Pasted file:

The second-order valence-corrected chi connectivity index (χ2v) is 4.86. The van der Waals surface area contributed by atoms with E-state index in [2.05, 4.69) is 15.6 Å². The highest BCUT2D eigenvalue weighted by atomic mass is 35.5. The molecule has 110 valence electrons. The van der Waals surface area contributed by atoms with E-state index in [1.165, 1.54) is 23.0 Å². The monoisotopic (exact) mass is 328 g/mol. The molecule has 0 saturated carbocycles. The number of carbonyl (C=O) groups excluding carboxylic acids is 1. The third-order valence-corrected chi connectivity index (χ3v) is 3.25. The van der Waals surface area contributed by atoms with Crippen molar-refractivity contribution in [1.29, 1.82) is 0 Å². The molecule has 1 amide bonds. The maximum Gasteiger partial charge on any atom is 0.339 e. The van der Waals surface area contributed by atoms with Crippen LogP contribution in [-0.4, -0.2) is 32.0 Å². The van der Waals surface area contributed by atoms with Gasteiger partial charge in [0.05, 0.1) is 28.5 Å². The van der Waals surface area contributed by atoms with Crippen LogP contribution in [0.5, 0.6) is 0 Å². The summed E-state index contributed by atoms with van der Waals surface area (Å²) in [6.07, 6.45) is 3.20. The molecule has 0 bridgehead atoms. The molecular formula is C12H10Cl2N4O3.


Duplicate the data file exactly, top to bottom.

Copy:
The second-order valence-corrected chi connectivity index (χ2v) is 4.86. The van der Waals surface area contributed by atoms with E-state index in [2.05, 4.69) is 15.6 Å². The highest BCUT2D eigenvalue weighted by atomic mass is 35.5. The molecule has 110 valence electrons. The van der Waals surface area contributed by atoms with E-state index in [1.165, 1.54) is 23.0 Å². The monoisotopic (exact) mass is 328 g/mol. The molecule has 0 saturated carbocycles. The number of carbonyl (C=O) groups excluding carboxylic acids is 1. The third-order valence-corrected chi connectivity index (χ3v) is 3.25. The van der Waals surface area contributed by atoms with Crippen molar-refractivity contribution in [1.29, 1.82) is 0 Å². The molecule has 1 amide bonds. The maximum Gasteiger partial charge on any atom is 0.339 e. The van der Waals surface area contributed by atoms with Crippen LogP contribution in [-0.4, -0.2) is 32.0 Å². The van der Waals surface area contributed by atoms with Gasteiger partial charge in [0.05, 0.1) is 28.5 Å². The van der Waals surface area contributed by atoms with Crippen LogP contribution in [0.5, 0.6) is 0 Å². The summed E-state index contributed by atoms with van der Waals surface area (Å²) in [6.07, 6.45) is 3.20. The molecule has 0 bridgehead atoms. The molecular formula is C12H10Cl2N4O3.